I had to ask my wife again. She’s a realist. I’m an idealist. “Honey, why are Congressman so desperate to get re-elected?” She responded, “Because we pay them too much, and their retirement is full pay for life, and they don’t have to go on Social Security, Medicare, or Medicaid, and they get free medical and dental for life, cars, expense accounts, free travel, free everything, and they only work six months out of the year. Most of them become quite wealthy while they are representing the country as a public servant”.

Hmm. How the heck did that happen? Is that what George Washington and other signatories of the Constitution had in mind when they authored that document? Did they foresee that the parasites in Washington would rather jump into the Potomac River in winter than go away once their term expires? Did they realize that these parasites would eventually refuse to represent any interests other than their own because the job benefits are so irresistible, that no one in their right mind would want to leave that job?

I don’t think that’s what old George had in mind. I think that’s the bed that Congress made for itself while we were either not informed, not listening, or stood idly by and watched them do it. After all, Congress votes its own pay raises and benefits. Washington is one of the few places on Earth where you can find such a ridiculous situation. Imagine having that option at your place of employment. You could measure your own performance, and establish your own pay and benefits. Nice. Very nice.

So do the “little people” really expect anything to change in Washington (or anywhere else for that matter) until that situation is corrected? Who is going to correct it? Congress won’t correct it. They’re still laughing at us for letting them have such great benefits and pay in the first place. But the fact of the matter is that 99% of the time, we didn’t know what they were awarding themselves for benefits and pay. They intentionally didn’t talk much about that. They preferred to do that in secrecy. Although I do remember one year during the recession when Congress voted itself a pay raise after accomplishing virtually nothing that year. The media found that to be so appalling that it was reported on national news. But nothing was ever done about it.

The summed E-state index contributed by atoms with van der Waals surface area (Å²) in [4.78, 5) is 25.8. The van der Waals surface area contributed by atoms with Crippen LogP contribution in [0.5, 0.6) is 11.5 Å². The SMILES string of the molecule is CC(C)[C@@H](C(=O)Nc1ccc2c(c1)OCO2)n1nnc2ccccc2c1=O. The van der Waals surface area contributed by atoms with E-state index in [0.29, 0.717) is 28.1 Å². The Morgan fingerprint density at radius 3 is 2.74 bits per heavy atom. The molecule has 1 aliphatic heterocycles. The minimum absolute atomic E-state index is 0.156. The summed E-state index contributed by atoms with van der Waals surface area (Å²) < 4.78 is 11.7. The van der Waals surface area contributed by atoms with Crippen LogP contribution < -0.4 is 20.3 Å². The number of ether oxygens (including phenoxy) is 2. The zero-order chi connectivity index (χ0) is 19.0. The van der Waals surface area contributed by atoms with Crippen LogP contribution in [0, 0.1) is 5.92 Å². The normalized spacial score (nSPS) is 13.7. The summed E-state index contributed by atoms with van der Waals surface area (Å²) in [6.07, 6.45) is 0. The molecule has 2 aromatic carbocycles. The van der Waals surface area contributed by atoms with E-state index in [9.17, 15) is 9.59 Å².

I have heard many folks state the obvious problem as I have described it above. I hear these views mostly through unsolicited e-mails. I’ve even seen some creative solutions to this problem. The one that I like the best is that Congress shall not pass any laws that do not apply equally to themselves. That means they go on Social Security, Medicare, and Medicaid at retirement and forget the full pay for life deal.

My opinion is this. Nothing will change unless there is such a loud public outcry against this insanity, that it becomes a revolt of the citizenry. Nothing less will get Washington’s attention. But in saying that I realize how improbable it would be to organize 250 million people into one common voice of dissatisfaction.

Therefore, since a revolt of the “little people” is unlikely, we have to resign ourselves to accepting Washington’s misbehavior while, at the same time, watching our representatives get rich at our expense, and represent their interests instead of ours.